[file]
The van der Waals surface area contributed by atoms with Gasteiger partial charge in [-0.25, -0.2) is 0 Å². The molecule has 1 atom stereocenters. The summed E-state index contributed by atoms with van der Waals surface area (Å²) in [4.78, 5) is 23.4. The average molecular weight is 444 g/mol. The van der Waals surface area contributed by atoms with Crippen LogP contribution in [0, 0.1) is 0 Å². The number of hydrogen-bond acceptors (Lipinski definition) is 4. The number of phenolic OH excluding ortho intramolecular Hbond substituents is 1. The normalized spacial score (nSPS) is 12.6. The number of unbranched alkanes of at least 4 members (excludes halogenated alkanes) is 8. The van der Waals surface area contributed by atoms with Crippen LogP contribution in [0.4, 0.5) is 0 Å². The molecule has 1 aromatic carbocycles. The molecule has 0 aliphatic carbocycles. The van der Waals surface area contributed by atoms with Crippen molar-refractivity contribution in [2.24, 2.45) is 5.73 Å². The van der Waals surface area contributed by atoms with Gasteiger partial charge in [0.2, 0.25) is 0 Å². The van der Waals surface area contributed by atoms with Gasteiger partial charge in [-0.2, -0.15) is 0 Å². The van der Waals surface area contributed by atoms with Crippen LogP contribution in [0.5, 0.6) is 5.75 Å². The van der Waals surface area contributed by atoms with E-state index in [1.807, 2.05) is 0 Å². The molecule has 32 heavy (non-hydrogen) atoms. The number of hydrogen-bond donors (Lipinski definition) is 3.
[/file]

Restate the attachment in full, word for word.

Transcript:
The van der Waals surface area contributed by atoms with Gasteiger partial charge in [-0.25, -0.2) is 0 Å². The molecule has 1 atom stereocenters. The summed E-state index contributed by atoms with van der Waals surface area (Å²) in [4.78, 5) is 23.4. The average molecular weight is 444 g/mol. The van der Waals surface area contributed by atoms with Crippen LogP contribution in [0, 0.1) is 0 Å². The number of hydrogen-bond acceptors (Lipinski definition) is 4. The number of phenolic OH excluding ortho intramolecular Hbond substituents is 1. The normalized spacial score (nSPS) is 12.6. The number of unbranched alkanes of at least 4 members (excludes halogenated alkanes) is 8. The van der Waals surface area contributed by atoms with Crippen LogP contribution in [0.4, 0.5) is 0 Å². The molecule has 1 aromatic carbocycles. The molecule has 0 aliphatic carbocycles. The van der Waals surface area contributed by atoms with Crippen molar-refractivity contribution in [2.24, 2.45) is 5.73 Å². The van der Waals surface area contributed by atoms with Gasteiger partial charge in [0.2, 0.25) is 0 Å². The van der Waals surface area contributed by atoms with Gasteiger partial charge in [-0.2, -0.15) is 0 Å². The van der Waals surface area contributed by atoms with Crippen LogP contribution in [0.5, 0.6) is 5.75 Å². The van der Waals surface area contributed by atoms with E-state index in [1.807, 2.05) is 0 Å². The molecule has 32 heavy (non-hydrogen) atoms. The number of hydrogen-bond donors (Lipinski definition) is 3.